Good money habits can be life changing
Image source: Flickr user espensorvik
The world is full of money advice, money gurus, get-rich-quick schemes and mumbo jumbo about cash that often either doesn't make sense or doesn't seem to apply to your situation. Because we deal with people here in our offices every day from all walks of life, we see what money practices cause problems and how people are able to recover and get on with their lives. Below are five amazing money habits that apply to everyone at any age, stage of life, occupation or financial situation.
#1 Spend more time, less money
You should understand what makes life good and it's not money. As long as you have enough to keep a roof over your head and food in your belly, it's okay if it's not a mansion and lobster. What will matter to your loved ones is the time you spend with them. Play with your kids, hang out with your spouse, spend time with your extended family. It's okay if you can't afford a trip to Disneyland – time spent playing board games is just as meaningful, if not more so. Stuff doesn't make anyone happy.
#2 Treat credit card debt as poison
Credit card debt is one of the highest interest types of debt. When you swipe a card for something you can't afford, you're effectively taking out a high interest loan. If you can't pay off your credit card debt each month, you're tanking yourself financially. Store cards are even worse because their interest rates are even higher than traditional credit cards. Get one or two cards with the best possible interest rates, no annual fees, use sparingly and pay off in full each month. Don't deviate from this ever.
#3 Live below your means
This one is a big one. Just because you can afford a bigger house or newer car doesn't mean you should buy one. Billionaire Warren Buffett still lives in the first house he bought for $31,500 back in the day. Things change and your money may not always be so flush. If you put yourself in a position where you are debt spending on credit cards to get by or just barely paying your bills and you have an income dip, you'll be in trouble. Live below your means and you'll always be financially secure.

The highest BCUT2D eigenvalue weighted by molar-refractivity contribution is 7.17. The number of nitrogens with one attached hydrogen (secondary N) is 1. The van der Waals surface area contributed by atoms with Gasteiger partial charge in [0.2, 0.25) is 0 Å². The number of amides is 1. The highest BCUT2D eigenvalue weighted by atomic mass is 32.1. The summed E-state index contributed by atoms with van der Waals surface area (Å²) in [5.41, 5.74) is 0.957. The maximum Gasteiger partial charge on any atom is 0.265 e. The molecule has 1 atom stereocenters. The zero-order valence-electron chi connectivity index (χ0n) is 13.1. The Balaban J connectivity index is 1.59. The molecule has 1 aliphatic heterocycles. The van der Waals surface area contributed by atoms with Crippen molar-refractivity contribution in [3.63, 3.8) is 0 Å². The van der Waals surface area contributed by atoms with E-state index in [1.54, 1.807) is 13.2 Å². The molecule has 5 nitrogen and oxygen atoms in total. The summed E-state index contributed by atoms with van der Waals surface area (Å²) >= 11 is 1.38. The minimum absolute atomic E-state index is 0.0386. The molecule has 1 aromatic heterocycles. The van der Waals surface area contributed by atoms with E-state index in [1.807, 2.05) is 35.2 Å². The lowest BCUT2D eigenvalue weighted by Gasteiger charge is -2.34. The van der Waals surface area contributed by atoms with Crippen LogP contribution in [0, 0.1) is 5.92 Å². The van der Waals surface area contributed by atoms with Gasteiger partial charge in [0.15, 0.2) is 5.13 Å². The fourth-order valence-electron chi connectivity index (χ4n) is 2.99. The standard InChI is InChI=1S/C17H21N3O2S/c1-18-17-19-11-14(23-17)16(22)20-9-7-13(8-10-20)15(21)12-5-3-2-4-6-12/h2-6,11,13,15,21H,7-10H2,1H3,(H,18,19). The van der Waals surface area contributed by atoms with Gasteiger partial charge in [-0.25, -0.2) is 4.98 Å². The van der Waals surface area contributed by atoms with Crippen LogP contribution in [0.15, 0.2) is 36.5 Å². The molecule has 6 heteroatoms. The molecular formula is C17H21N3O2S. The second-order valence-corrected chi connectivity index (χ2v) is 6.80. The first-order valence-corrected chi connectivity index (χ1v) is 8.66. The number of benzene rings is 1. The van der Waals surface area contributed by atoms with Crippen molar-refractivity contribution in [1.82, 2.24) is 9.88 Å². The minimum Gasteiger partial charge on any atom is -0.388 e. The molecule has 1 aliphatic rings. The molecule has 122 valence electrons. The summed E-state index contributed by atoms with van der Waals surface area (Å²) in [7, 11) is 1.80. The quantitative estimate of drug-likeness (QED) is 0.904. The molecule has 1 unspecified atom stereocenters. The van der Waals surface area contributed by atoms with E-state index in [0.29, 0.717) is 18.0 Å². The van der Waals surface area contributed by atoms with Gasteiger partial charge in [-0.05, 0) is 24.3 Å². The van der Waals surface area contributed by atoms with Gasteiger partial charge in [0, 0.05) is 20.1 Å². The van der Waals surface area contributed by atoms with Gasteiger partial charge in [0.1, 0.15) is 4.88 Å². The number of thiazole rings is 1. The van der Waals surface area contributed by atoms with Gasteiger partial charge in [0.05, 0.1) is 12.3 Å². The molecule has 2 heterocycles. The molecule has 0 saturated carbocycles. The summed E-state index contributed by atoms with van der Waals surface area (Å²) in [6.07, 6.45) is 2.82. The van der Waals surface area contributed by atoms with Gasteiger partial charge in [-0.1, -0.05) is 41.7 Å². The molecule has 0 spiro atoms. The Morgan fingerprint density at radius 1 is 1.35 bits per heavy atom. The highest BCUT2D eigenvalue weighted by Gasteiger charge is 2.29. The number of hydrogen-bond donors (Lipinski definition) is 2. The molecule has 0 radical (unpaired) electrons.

#4 Learn to love leftovers
Food is the third biggest part of our household budget and we waste $350-$575 of food per person through poor management. Eating out is even costlier. If you don't know how to cook, learn and then learn to love your leftovers. Make lunches for your kids for school and take leftovers with you to work. This will add hundreds of dollars back into your monthly budget and several thousand over the course of the year. At the end of your life, you won't regret not going out for pizza.
#5 Protect your family and your retirement
This is about big picture thinking for when you're older and when you've passed on and left your family. The two tools to help with this are 401(k) and life insurance. If your employer offers a 401(k) match, contribute enough to max it out. It's free retirement money. And try to max out your 401(k) contributions each year. If you have kids, take out life insurance on you and your spouse to see them through in case anything should happen. Term or universal life are affordable and practical options.
These practical tips will work even if you're already in debt and struggling. If you are having money issues and are neck deep in debt, resetting with a clean financial slate can be the best foundation to build these practices on – and Chapter 7 or 13 bankruptcy may be able to help. Contact the law offices of John T Orcutt to find out how you can get the fresh start you deserve.